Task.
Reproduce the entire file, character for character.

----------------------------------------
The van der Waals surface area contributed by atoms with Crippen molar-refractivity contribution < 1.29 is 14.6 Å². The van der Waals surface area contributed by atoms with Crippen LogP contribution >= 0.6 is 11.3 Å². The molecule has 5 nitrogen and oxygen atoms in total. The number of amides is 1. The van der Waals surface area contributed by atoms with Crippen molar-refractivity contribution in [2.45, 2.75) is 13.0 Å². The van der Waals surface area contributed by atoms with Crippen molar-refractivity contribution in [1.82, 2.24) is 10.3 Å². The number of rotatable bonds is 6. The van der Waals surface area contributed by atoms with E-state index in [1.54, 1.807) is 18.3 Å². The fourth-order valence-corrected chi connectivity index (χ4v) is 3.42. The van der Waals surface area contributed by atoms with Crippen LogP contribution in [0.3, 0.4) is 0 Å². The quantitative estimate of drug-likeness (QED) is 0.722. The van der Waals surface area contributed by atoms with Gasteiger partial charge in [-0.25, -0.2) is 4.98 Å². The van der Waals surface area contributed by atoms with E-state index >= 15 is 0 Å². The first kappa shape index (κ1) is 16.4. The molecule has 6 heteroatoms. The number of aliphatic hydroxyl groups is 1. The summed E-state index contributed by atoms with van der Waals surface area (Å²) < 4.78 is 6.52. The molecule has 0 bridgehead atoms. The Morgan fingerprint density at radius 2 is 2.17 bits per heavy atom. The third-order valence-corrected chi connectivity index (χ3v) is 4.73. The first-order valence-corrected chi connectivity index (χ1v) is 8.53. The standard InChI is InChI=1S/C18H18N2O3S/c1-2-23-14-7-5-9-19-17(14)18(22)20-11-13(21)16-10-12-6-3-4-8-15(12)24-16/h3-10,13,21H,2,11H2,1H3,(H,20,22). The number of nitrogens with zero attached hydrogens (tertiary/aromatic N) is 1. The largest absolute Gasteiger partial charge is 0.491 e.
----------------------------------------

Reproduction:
The van der Waals surface area contributed by atoms with Crippen molar-refractivity contribution < 1.29 is 14.6 Å². The van der Waals surface area contributed by atoms with Crippen LogP contribution >= 0.6 is 11.3 Å². The molecule has 5 nitrogen and oxygen atoms in total. The number of amides is 1. The van der Waals surface area contributed by atoms with Crippen molar-refractivity contribution in [2.45, 2.75) is 13.0 Å². The van der Waals surface area contributed by atoms with Crippen molar-refractivity contribution in [1.82, 2.24) is 10.3 Å². The number of rotatable bonds is 6. The van der Waals surface area contributed by atoms with E-state index in [1.54, 1.807) is 18.3 Å². The fourth-order valence-corrected chi connectivity index (χ4v) is 3.42. The van der Waals surface area contributed by atoms with Crippen LogP contribution in [0.3, 0.4) is 0 Å². The quantitative estimate of drug-likeness (QED) is 0.722. The van der Waals surface area contributed by atoms with Gasteiger partial charge in [-0.25, -0.2) is 4.98 Å². The van der Waals surface area contributed by atoms with E-state index >= 15 is 0 Å². The first kappa shape index (κ1) is 16.4. The molecule has 6 heteroatoms. The number of aliphatic hydroxyl groups is 1. The summed E-state index contributed by atoms with van der Waals surface area (Å²) < 4.78 is 6.52. The molecule has 0 bridgehead atoms. The Morgan fingerprint density at radius 2 is 2.17 bits per heavy atom. The third-order valence-corrected chi connectivity index (χ3v) is 4.73. The first-order valence-corrected chi connectivity index (χ1v) is 8.53. The standard InChI is InChI=1S/C18H18N2O3S/c1-2-23-14-7-5-9-19-17(14)18(22)20-11-13(21)16-10-12-6-3-4-8-15(12)24-16/h3-10,13,21H,2,11H2,1H3,(H,20,22). The number of nitrogens with zero attached hydrogens (tertiary/aromatic N) is 1. The largest absolute Gasteiger partial charge is 0.491 e.